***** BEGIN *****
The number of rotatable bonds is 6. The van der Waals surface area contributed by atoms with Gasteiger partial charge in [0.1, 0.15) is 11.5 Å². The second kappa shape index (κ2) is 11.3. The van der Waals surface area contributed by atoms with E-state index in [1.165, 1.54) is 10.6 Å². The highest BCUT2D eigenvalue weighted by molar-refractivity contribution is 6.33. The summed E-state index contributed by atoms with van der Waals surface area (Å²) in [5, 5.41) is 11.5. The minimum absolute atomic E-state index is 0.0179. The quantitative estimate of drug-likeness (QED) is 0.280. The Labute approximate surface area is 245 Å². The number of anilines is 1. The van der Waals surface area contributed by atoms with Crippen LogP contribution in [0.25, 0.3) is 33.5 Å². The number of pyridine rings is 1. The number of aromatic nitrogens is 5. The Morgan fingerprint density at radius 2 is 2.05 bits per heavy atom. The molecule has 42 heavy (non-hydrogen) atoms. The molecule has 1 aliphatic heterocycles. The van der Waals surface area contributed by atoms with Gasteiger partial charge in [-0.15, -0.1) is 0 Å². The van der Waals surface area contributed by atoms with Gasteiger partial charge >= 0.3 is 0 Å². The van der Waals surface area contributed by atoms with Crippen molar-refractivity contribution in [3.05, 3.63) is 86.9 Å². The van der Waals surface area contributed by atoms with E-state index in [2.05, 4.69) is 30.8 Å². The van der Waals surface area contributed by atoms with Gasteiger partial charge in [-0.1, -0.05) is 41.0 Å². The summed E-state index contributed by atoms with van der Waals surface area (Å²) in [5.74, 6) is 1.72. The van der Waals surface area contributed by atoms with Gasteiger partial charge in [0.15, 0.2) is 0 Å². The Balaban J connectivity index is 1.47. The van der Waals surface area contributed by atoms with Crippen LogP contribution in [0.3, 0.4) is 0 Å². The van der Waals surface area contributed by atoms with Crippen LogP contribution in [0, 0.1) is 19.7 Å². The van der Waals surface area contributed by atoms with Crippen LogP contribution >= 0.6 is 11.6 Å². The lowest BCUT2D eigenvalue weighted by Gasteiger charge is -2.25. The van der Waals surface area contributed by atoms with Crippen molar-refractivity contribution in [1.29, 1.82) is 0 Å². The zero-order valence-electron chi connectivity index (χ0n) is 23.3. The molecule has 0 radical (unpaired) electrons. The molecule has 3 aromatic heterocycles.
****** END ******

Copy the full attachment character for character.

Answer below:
The number of rotatable bonds is 6. The van der Waals surface area contributed by atoms with Gasteiger partial charge in [0.1, 0.15) is 11.5 Å². The second kappa shape index (κ2) is 11.3. The van der Waals surface area contributed by atoms with E-state index in [1.165, 1.54) is 10.6 Å². The highest BCUT2D eigenvalue weighted by molar-refractivity contribution is 6.33. The summed E-state index contributed by atoms with van der Waals surface area (Å²) in [5, 5.41) is 11.5. The minimum absolute atomic E-state index is 0.0179. The quantitative estimate of drug-likeness (QED) is 0.280. The Labute approximate surface area is 245 Å². The number of anilines is 1. The van der Waals surface area contributed by atoms with Crippen LogP contribution in [0.25, 0.3) is 33.5 Å². The number of pyridine rings is 1. The number of aromatic nitrogens is 5. The Morgan fingerprint density at radius 2 is 2.05 bits per heavy atom. The molecule has 42 heavy (non-hydrogen) atoms. The molecule has 1 aliphatic heterocycles. The van der Waals surface area contributed by atoms with Gasteiger partial charge in [-0.15, -0.1) is 0 Å². The van der Waals surface area contributed by atoms with Gasteiger partial charge >= 0.3 is 0 Å². The van der Waals surface area contributed by atoms with Crippen molar-refractivity contribution in [3.05, 3.63) is 86.9 Å². The van der Waals surface area contributed by atoms with E-state index in [2.05, 4.69) is 30.8 Å². The van der Waals surface area contributed by atoms with Gasteiger partial charge in [-0.1, -0.05) is 41.0 Å². The summed E-state index contributed by atoms with van der Waals surface area (Å²) in [5.74, 6) is 1.72. The van der Waals surface area contributed by atoms with Gasteiger partial charge in [0.15, 0.2) is 0 Å². The Balaban J connectivity index is 1.47. The van der Waals surface area contributed by atoms with Crippen LogP contribution in [0.3, 0.4) is 0 Å². The van der Waals surface area contributed by atoms with Crippen LogP contribution in [0, 0.1) is 19.7 Å². The van der Waals surface area contributed by atoms with Crippen LogP contribution >= 0.6 is 11.6 Å². The lowest BCUT2D eigenvalue weighted by Gasteiger charge is -2.25. The van der Waals surface area contributed by atoms with Crippen molar-refractivity contribution in [1.29, 1.82) is 0 Å². The zero-order valence-electron chi connectivity index (χ0n) is 23.3. The molecule has 0 radical (unpaired) electrons. The molecule has 3 aromatic heterocycles.